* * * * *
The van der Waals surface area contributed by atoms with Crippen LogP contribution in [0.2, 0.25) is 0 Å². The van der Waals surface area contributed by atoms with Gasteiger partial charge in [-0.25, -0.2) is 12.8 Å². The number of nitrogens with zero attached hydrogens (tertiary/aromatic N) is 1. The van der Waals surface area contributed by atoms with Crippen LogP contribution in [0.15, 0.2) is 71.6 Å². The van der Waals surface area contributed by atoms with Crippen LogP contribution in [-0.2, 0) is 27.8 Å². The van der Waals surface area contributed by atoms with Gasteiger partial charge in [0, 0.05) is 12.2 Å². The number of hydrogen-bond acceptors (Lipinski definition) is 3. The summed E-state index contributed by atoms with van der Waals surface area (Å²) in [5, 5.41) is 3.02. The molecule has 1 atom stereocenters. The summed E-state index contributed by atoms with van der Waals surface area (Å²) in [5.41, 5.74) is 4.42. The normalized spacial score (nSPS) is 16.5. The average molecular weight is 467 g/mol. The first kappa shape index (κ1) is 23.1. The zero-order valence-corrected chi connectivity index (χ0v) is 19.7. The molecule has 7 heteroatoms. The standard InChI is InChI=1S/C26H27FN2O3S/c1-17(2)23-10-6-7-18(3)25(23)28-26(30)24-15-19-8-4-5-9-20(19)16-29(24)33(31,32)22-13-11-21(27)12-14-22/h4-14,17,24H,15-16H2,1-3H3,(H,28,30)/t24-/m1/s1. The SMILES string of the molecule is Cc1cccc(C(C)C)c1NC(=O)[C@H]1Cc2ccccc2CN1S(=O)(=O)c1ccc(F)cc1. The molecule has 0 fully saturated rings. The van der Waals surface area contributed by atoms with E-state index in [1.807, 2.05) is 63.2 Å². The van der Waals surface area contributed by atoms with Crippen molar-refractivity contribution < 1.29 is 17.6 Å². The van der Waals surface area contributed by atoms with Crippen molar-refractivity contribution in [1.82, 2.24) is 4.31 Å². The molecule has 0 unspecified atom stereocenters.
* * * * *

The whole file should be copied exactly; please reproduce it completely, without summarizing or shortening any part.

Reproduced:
The van der Waals surface area contributed by atoms with Crippen LogP contribution in [0.2, 0.25) is 0 Å². The van der Waals surface area contributed by atoms with Gasteiger partial charge in [-0.25, -0.2) is 12.8 Å². The number of nitrogens with zero attached hydrogens (tertiary/aromatic N) is 1. The van der Waals surface area contributed by atoms with Crippen LogP contribution in [0.15, 0.2) is 71.6 Å². The van der Waals surface area contributed by atoms with Crippen LogP contribution in [-0.2, 0) is 27.8 Å². The van der Waals surface area contributed by atoms with Gasteiger partial charge in [0, 0.05) is 12.2 Å². The number of hydrogen-bond acceptors (Lipinski definition) is 3. The summed E-state index contributed by atoms with van der Waals surface area (Å²) in [5, 5.41) is 3.02. The molecule has 1 atom stereocenters. The summed E-state index contributed by atoms with van der Waals surface area (Å²) in [5.41, 5.74) is 4.42. The normalized spacial score (nSPS) is 16.5. The average molecular weight is 467 g/mol. The first kappa shape index (κ1) is 23.1. The zero-order valence-corrected chi connectivity index (χ0v) is 19.7. The molecule has 7 heteroatoms. The standard InChI is InChI=1S/C26H27FN2O3S/c1-17(2)23-10-6-7-18(3)25(23)28-26(30)24-15-19-8-4-5-9-20(19)16-29(24)33(31,32)22-13-11-21(27)12-14-22/h4-14,17,24H,15-16H2,1-3H3,(H,28,30)/t24-/m1/s1. The SMILES string of the molecule is Cc1cccc(C(C)C)c1NC(=O)[C@H]1Cc2ccccc2CN1S(=O)(=O)c1ccc(F)cc1. The molecule has 0 fully saturated rings. The van der Waals surface area contributed by atoms with E-state index in [1.807, 2.05) is 63.2 Å². The van der Waals surface area contributed by atoms with Crippen molar-refractivity contribution < 1.29 is 17.6 Å². The van der Waals surface area contributed by atoms with Crippen molar-refractivity contribution in [1.82, 2.24) is 4.31 Å². The molecule has 0 unspecified atom stereocenters.